Austin-Healey 100S and 100M (1954 – 1956) Review
Austin-Healey 100S and 100M (1954 – 1956) At A Glance
Almost as soon as the Austin-Healey 100 had gone on sale, its maker was developing faster versions. The most impressive of all came first - the 100S was created to go racing. But it was a car that privateers could buy from the factory. Fifty examples of the 100S were built, although only six stayed in the UK.
The ‘S’ actually refers to the Sebring 12-hour race in Florida, where a prototype finished in third place 1954. Based on the 100, the 100S had a stiffer chassis and more aluminium body panels. Brakes were discs front and rear. The engines had the same capacity but a different block casting and aluminium Weslake head. Larger SU carburettors were fitted and the result was 132bhp. Rare and fantastically valuable today - and it's possible to buy authentic replicas today - just be careful that the one you're looking at is one of these.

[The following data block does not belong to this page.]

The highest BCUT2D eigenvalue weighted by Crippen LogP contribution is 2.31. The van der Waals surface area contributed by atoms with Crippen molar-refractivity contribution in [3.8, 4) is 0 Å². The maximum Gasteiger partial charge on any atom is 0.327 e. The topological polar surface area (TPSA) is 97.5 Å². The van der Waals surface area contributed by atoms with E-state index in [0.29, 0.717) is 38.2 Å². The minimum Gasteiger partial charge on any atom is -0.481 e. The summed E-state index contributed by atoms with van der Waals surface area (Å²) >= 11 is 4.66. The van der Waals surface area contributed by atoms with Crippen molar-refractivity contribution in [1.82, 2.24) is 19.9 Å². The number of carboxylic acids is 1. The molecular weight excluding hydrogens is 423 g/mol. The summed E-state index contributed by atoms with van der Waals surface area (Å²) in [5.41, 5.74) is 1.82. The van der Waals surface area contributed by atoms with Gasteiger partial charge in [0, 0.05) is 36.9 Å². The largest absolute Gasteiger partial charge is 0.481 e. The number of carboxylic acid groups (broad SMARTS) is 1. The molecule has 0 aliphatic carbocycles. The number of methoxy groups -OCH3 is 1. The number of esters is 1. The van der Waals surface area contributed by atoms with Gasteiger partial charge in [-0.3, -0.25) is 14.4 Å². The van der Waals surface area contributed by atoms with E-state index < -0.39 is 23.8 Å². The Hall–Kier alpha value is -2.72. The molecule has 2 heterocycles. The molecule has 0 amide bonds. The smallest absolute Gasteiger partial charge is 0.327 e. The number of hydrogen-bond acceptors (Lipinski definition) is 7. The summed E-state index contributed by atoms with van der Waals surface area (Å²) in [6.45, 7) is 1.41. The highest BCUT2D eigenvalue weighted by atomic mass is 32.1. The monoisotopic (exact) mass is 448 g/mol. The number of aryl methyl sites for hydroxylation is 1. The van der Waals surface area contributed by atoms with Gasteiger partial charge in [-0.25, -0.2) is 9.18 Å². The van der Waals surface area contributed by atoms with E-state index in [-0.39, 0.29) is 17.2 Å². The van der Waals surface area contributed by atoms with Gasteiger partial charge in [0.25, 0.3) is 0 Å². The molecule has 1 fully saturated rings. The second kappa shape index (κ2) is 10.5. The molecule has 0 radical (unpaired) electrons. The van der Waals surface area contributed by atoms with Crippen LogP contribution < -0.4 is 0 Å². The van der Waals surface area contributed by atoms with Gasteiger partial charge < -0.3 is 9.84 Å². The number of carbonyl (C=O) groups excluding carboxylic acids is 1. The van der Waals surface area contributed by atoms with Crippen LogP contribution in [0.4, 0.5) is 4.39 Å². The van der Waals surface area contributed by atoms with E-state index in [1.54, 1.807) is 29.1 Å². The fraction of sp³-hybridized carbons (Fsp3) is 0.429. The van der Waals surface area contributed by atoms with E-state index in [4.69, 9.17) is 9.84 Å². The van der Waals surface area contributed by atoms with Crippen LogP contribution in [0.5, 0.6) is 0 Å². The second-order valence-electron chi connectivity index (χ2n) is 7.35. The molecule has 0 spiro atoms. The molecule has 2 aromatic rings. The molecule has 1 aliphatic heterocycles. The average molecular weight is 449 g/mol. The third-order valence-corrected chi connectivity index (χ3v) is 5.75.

The 100 was further developed for privateer racers, and its appeal extended accordingly. The factory has already offered as an upgrade kit that could either be retro-fitted or specified from new. If the latter option was chosen, the car became known as the 100M, the letter standing for ‘Modified.’
In 1955, the 100M became a model in its own right. Its engine – tuned to Le Mans specification – boasted 110bhp, the strapped-down bonnet had louvres in it to help keep things cool, and there was stiffer suspension and an anti-roll bar.